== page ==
The Holy City of Medina: Sacred Space in Early Islamic Arabia
THE HOLY CITY OF MEDINA – Book Sample
Introduction – THE HOLY CITY OF MEDINA
Throughout Islamic history sacred spaces have always held immense political, religious and cultural significance; the king of Saudi Arabia today holds as his official tide khadim al-baramayn, ‘Guardian of the Two Sanctuaries’ (Mecca and Medina), and more than two million Muslims now travel from all over the world each year to make the pilgrimage to Mecca. Many of them will also visit Medina. 1
As the town that offered the Prophet protection when his own people denied him, as the location of the first Muslim polity, the first mosque, Muhammad’s sanctuary (baram) and his grave, and as the earliest centre of the Islamic empire at the time when the Muslim armies were conquering most of the Middle East, Medina’s position in the salvation history of the Muslim community is clear today.
The continued political valence of the tide khadim al-baramayn – a tide apparently first used by Saladin in an inscription of 587/1191 in Jerusalem2 – and the number of contemporary visitors demonstrate the staggering success of those who have worked over the centuries to patronise Medina’s sacred spaces and to promote its widely accepted status as a holy city.
In such modern studies as exist of Medina’s sacred space(s) and its history as a holy city for Muslims worldwide, scholars commonly assert that the town was ‘sanctified’ originally through the Prophet’s emi gration (Ar. hijra) there from Mecca in 1/622, his establishment ofa baram there, and then further by his death and burial there.
Albert Arazi, in a stimulating article, summarised this view succinctly: ‘The hijra to Medina, ancient Yathrib, gave that town a new dimension, that of sanctity.’ Then, after the establishment of a Haram there and with the placement of Muhammad’s grave there, Medina attained ‘a surplus of sanctity’.3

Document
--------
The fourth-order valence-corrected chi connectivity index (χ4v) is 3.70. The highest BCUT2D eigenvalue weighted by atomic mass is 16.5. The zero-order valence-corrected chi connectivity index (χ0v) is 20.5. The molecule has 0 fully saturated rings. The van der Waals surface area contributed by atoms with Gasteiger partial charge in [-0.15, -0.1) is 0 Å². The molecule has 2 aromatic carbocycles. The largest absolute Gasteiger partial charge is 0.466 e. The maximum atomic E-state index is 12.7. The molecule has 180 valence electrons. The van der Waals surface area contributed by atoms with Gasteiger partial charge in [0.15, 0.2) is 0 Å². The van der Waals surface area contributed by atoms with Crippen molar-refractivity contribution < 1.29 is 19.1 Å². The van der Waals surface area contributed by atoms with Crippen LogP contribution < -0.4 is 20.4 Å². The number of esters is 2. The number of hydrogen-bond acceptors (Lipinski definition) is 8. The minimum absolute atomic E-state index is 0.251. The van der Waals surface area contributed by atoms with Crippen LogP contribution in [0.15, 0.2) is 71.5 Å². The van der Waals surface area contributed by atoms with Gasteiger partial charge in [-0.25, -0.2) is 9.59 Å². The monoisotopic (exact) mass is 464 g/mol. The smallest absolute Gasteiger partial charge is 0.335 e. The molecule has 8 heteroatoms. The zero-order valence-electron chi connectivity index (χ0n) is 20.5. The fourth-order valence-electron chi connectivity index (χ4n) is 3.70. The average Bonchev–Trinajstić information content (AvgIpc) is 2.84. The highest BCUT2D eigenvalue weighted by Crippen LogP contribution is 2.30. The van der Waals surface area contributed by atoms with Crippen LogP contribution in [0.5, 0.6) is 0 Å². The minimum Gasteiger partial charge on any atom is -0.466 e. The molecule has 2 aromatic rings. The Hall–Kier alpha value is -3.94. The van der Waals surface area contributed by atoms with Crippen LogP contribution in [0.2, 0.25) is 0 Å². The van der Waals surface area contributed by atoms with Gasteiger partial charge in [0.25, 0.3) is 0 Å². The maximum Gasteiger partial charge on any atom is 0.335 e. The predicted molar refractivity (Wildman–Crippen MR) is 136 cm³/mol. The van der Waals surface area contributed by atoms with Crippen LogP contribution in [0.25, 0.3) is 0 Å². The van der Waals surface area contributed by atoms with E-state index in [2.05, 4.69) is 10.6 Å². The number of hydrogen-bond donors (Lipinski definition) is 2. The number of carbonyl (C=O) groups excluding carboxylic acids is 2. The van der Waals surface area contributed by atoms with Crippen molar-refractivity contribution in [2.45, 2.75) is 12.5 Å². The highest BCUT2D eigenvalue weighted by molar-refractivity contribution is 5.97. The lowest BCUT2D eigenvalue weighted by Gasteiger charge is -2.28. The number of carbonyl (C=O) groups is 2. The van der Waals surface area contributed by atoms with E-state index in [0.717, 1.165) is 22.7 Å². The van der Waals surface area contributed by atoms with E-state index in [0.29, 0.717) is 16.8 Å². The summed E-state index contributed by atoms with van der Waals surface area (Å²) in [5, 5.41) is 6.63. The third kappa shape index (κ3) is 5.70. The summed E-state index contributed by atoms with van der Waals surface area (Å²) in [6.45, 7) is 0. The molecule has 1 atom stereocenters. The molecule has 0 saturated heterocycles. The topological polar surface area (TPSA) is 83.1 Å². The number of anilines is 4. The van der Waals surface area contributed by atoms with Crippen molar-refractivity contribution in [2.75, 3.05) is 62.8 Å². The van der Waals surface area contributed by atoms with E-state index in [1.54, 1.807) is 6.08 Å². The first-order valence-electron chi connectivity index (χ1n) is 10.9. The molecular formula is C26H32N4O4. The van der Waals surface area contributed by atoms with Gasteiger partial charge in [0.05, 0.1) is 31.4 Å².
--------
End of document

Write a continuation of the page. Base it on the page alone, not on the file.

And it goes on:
There is little doubt that Muhammad’s hijra to Medina and his death were events with enormous repercussions for the early Muslim com munity.4 We may, however, have good reason to feel unsatisfied with a narrative of Medina’s sanctification, its emergence as a holy city, that considers most of the process to have been over shortly after the time of Muhammad’s death in 11/632.
This narrative leaves a number of questions unanswered. Put simply, we should not assume that Medina would have invoked the same significance for Muslims of the second/eighth or third/ninth centuries as it had for those of the first/seventh. The purpose of this book is to present a greater sense of the diachronic and gradual processes by which Medina’s sanctity was first developed and then consolidated.
Chapter 1 investigates some practices of sanctifying space which existed in the Hiiaz on the eve of Muhammad’s career; the following chapter then seeks to explain why he chose to declare a Haram – one of the most socially and religiously important of these pre-Islamic forms of sacred space – at Medina and, in doing so, how he adapted that pre Islamic practice. in Chapter 3, I address the developments in ideas of what a Haram was after MuHammad’s death and the subsequent rapid conquest by his followers of widespread territories with different reli gious and political traditions of their own. it is to be expected that any such developments would affect doctrines about Medina’s Haram and its perceived sanctity, and we will see that some Muslims even came to ques tion the existence of a Haram at Medina.
The second half of the book takes the discussion beyond Medina’s Haram. Chapter 4 turns to the creation of a sacred landscape in Medina
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